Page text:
Kebabs: Greek or Turkish?

2 AM May 4, 2006

For marketing purposes, Australian fast-food outlets propagate the fiction that kebabs are an exotic dish, imported from the north-west Mediterranean. There is however, some dispute as to the kebab’s precise nationality.

Here in my home town of Sydney, kebabs are Turkish. Eight hundred kilometres away in Melbourne, they call “kebabs”, “souvlaki” and think they are Greek. Somewhere between here and there, kebabs change provenance. A colleague from Albury-Wodonga confirmed that kebabs are still Greek on the New South Welsh/Victorian border, so where is the changeover point? And what about north and west of Sydney?

Update: I forgot to say. This post is Andy’s fault.

By alang | # | Comments (6)
(Posted to Stuff and Rants)


At 05:11, 04 May 2006 Pete wrote:

...and if you explore across to Adelaide (or, in fact, Bankstown) you will find them known as Gyros (or, occassionally, Yeeros - which I believe is a Greek term - but only judging from the Greekness of the shops selling them in B'town).

Of course, if you go to a Lebanese shop you will find them on the menu as Shawourma (sp?) - but only if they haven't bowed to the weight of public ignorance.

In origins, I'd guess they are related. As dishes I think they would all be considered rather distinct. However, as fast-foods, I suspect the weight of public expectation has forced some normalisation of the contents upon us.

Of course, we are referring to "Doner" Kebab, as apposed to Shish-K....

If you want to have trouble not laughing while ordering - try going the US where Kebab is often written (and pronounced) as Kabob.

Meanwhile, my English mother-in-law cannot pronounce them as anything other than Keeeeebab - which, being mother-in-law related, tends to be a highly annoying pronunciation.

At 01:46, 05 May 2006 Andy Todd wrote:

Wherever it came from, yesterday's lunch kebab was very nice, the taste stayed with me long into the night.

Where I come from Doner Kebabs are an exclusively Greek (Cypriot) thing, although their proximity to actual food is always suspect. This is probably why they are only ever eaten in a drunken haze after a night spent in the pub. It's practically obligatory midnight munchy food.

I've only ever eaten kebabs sober since I moved to Australia.

At 07:36, 18 May 2006 A Turk wrote:

*This comment was updated by alang to remove some odd chars.*

"Doner Kebab", actually spelled "Doner Kebap", is Turkish and not just from Cyprus. Doner means "spinning" and "Kebap" means "grilled meat" in Turkish. If you've ever seen it being made, you'll know that it's an apt description.

Shawarma is the same stuff, though the spices could be different, but there are regional differences even in Turkey as I'm sure there are throughout the rest of the Middle East.

The Greeks call it "Gyros" (pronounced Yeeros). There's that reference to spinning again.

The original post was about how the provenance of these things change depending on where you go. I've noticed that the Greeks seem to have almost an inferiority complex when it comes to this stuff. Coffee that is known the world over as "Turkish coffee" is known as "Greek coffee" in Greek restaurants. Don't make the mistake of ordering Turkish coffee in a Greek restaurant because you're likely to be met with an ugly glare and corrected sharply that it's Greek coffee at the very least. Who knows if they spit in it before they bring it out as well? If Greeks feel that their identity is so closely tied to meat on a stick or a roasted bean, indulge them and call it whatever they like. Who cares who thought of it first? It's not like putting meat on a stick and grilling it ranks up there with the Theory of Relativity or something. Kebap, shawarma, gyros, it's all good.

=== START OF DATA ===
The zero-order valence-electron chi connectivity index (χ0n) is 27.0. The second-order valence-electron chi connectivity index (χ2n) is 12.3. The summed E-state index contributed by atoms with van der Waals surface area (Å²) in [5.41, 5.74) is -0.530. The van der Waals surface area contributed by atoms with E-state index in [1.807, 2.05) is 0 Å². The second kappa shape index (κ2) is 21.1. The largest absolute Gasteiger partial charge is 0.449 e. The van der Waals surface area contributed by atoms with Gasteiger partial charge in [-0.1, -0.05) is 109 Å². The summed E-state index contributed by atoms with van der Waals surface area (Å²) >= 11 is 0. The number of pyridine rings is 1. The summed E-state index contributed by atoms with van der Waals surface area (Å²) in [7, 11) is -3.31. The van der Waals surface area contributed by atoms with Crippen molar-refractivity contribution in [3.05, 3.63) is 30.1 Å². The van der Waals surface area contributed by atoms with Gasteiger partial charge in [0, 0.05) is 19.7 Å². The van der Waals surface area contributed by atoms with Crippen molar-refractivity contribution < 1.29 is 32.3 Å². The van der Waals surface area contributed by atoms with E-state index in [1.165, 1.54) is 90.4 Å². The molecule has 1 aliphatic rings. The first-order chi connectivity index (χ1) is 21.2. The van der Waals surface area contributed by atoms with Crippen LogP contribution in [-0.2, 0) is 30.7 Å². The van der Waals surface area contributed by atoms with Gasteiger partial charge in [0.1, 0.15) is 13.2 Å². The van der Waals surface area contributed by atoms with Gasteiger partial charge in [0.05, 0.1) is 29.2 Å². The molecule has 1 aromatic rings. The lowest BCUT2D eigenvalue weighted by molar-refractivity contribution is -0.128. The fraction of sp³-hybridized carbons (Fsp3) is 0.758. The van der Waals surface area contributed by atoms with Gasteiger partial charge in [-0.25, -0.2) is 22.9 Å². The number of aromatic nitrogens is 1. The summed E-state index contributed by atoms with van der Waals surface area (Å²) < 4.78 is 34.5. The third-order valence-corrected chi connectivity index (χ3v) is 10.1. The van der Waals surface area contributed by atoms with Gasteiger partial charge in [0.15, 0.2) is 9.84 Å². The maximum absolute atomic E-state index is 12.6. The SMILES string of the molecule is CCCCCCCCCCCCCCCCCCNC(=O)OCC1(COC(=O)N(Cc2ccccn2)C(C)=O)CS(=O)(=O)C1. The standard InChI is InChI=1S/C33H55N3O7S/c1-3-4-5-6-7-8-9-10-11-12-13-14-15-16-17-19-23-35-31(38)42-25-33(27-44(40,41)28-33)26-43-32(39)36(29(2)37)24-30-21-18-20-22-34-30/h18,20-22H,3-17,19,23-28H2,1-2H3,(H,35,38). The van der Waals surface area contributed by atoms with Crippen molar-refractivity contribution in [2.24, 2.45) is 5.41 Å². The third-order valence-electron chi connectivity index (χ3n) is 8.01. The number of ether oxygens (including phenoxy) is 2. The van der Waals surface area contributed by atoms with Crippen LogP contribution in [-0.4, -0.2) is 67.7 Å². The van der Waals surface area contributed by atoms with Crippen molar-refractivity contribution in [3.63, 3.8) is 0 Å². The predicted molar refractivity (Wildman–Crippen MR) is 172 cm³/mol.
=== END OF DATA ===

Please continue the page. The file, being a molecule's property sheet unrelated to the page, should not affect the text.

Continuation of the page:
At 16:28, 13 Jun 2006 Viking wrote:

The reason for the disagreements and hostility over the names of foods and coffees IS Cyprus. Both nationalities claim Cyprus so there can be no accord between them.

At 12:56, 01 Dec 2007 Chris wrote:

ehhhh Viking, i think you need a history lesson.

cyprus is historically greek, the greek goddess athrodite (sp?) is from there for example.

turkey invaded cyprus in the mid 70's and now the turks have a small strip of cyprus to the north which is an unrecognized state by every nation in the world except for turkey who call it northern cyprus. the turks of cyprus and the cypriots (greeks) are separated by military who guard the borders.

if turks claim cyprus (and any of its history) to themselves than its plain to see that the UN and EU would laugh at them, mabye even the US too but depending on what the US can gain from the turks of course

just to put it plainly for you, cyprus is cypriot, cypriots are greek...anyone who identifies as cypriot is greek, you will never hear a turk say "i am cypriot" coz that would mean he is calling himself greek

At 13:16, 01 Dec 2007 Chris wrote:

oh and the turks dont claim cyprus, they only claim the northern part which they (the barbaric mongoloids) invaded. basically its like someone invading your home and murdering your parents and than claiming they have a justified reason to now own that home

but anyway, this isnt the biggest issue for the cypriots anyway. its not like palestine and israel

northern cyprus doesnt have anything to do with anything cypriot, politics and government positions is one example, another is they dont represent cyprus in anything at all, they are inelligble to represent cyprus in football for example.............not even in chess.


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